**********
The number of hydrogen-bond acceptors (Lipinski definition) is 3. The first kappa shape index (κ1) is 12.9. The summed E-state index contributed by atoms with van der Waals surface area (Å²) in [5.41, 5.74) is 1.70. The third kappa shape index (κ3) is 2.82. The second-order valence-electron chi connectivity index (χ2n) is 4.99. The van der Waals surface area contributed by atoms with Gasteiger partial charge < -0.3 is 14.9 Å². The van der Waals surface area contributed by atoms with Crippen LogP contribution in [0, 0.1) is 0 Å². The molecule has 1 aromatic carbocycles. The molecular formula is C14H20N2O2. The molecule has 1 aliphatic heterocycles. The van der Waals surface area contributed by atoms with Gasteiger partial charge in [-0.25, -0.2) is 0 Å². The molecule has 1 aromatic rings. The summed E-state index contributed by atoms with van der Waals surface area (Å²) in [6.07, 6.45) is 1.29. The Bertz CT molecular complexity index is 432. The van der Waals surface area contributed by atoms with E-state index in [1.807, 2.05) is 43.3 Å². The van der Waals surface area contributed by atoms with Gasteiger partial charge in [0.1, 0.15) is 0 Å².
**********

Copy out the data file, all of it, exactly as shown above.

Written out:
The number of hydrogen-bond acceptors (Lipinski definition) is 3. The first kappa shape index (κ1) is 12.9. The summed E-state index contributed by atoms with van der Waals surface area (Å²) in [5.41, 5.74) is 1.70. The third kappa shape index (κ3) is 2.82. The second-order valence-electron chi connectivity index (χ2n) is 4.99. The van der Waals surface area contributed by atoms with Gasteiger partial charge < -0.3 is 14.9 Å². The van der Waals surface area contributed by atoms with Crippen LogP contribution in [0, 0.1) is 0 Å². The molecule has 1 aromatic carbocycles. The molecular formula is C14H20N2O2. The molecule has 1 aliphatic heterocycles. The van der Waals surface area contributed by atoms with Gasteiger partial charge in [-0.25, -0.2) is 0 Å². The molecule has 1 aromatic rings. The summed E-state index contributed by atoms with van der Waals surface area (Å²) in [6.07, 6.45) is 1.29. The Bertz CT molecular complexity index is 432. The van der Waals surface area contributed by atoms with E-state index in [1.807, 2.05) is 43.3 Å². The van der Waals surface area contributed by atoms with Gasteiger partial charge in [0.1, 0.15) is 0 Å².